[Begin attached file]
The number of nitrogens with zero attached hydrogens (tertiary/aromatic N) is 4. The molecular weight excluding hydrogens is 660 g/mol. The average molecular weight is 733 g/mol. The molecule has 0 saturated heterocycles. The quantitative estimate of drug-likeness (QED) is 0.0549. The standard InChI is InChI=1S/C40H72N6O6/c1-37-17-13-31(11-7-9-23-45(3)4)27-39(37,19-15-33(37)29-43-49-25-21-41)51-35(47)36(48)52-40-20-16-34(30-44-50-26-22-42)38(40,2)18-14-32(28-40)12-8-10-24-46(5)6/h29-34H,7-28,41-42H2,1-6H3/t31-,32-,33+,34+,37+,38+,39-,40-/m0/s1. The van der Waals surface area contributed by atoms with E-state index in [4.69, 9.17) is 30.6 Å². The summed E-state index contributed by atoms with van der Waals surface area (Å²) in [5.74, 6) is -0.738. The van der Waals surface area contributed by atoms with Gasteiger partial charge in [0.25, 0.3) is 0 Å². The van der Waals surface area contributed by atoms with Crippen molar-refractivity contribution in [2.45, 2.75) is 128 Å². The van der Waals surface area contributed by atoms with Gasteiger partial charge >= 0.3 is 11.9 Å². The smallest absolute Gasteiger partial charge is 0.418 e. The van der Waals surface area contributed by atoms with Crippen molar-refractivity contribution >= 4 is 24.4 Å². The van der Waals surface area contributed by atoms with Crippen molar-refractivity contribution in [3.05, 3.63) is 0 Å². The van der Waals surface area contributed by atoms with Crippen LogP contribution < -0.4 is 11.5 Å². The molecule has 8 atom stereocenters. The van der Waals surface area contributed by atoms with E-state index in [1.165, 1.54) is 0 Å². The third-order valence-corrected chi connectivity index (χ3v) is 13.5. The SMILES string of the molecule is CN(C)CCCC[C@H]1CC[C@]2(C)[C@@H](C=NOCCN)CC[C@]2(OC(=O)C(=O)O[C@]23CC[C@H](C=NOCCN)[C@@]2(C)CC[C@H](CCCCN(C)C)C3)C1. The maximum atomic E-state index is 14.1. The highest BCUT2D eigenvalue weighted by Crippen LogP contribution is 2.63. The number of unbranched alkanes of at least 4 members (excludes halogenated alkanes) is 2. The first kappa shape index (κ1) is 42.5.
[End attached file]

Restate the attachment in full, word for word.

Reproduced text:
The number of nitrogens with zero attached hydrogens (tertiary/aromatic N) is 4. The molecular weight excluding hydrogens is 660 g/mol. The average molecular weight is 733 g/mol. The molecule has 0 saturated heterocycles. The quantitative estimate of drug-likeness (QED) is 0.0549. The standard InChI is InChI=1S/C40H72N6O6/c1-37-17-13-31(11-7-9-23-45(3)4)27-39(37,19-15-33(37)29-43-49-25-21-41)51-35(47)36(48)52-40-20-16-34(30-44-50-26-22-42)38(40,2)18-14-32(28-40)12-8-10-24-46(5)6/h29-34H,7-28,41-42H2,1-6H3/t31-,32-,33+,34+,37+,38+,39-,40-/m0/s1. The van der Waals surface area contributed by atoms with E-state index in [4.69, 9.17) is 30.6 Å². The summed E-state index contributed by atoms with van der Waals surface area (Å²) in [5.74, 6) is -0.738. The van der Waals surface area contributed by atoms with Gasteiger partial charge in [0.25, 0.3) is 0 Å². The van der Waals surface area contributed by atoms with Crippen molar-refractivity contribution in [2.45, 2.75) is 128 Å². The van der Waals surface area contributed by atoms with Gasteiger partial charge >= 0.3 is 11.9 Å². The smallest absolute Gasteiger partial charge is 0.418 e. The van der Waals surface area contributed by atoms with Crippen molar-refractivity contribution >= 4 is 24.4 Å². The van der Waals surface area contributed by atoms with Crippen molar-refractivity contribution in [3.05, 3.63) is 0 Å². The van der Waals surface area contributed by atoms with Crippen LogP contribution < -0.4 is 11.5 Å². The molecule has 8 atom stereocenters. The van der Waals surface area contributed by atoms with E-state index in [1.165, 1.54) is 0 Å². The third-order valence-corrected chi connectivity index (χ3v) is 13.5. The SMILES string of the molecule is CN(C)CCCC[C@H]1CC[C@]2(C)[C@@H](C=NOCCN)CC[C@]2(OC(=O)C(=O)O[C@]23CC[C@H](C=NOCCN)[C@@]2(C)CC[C@H](CCCCN(C)C)C3)C1. The maximum atomic E-state index is 14.1. The highest BCUT2D eigenvalue weighted by Crippen LogP contribution is 2.63. The number of unbranched alkanes of at least 4 members (excludes halogenated alkanes) is 2. The first kappa shape index (κ1) is 42.5.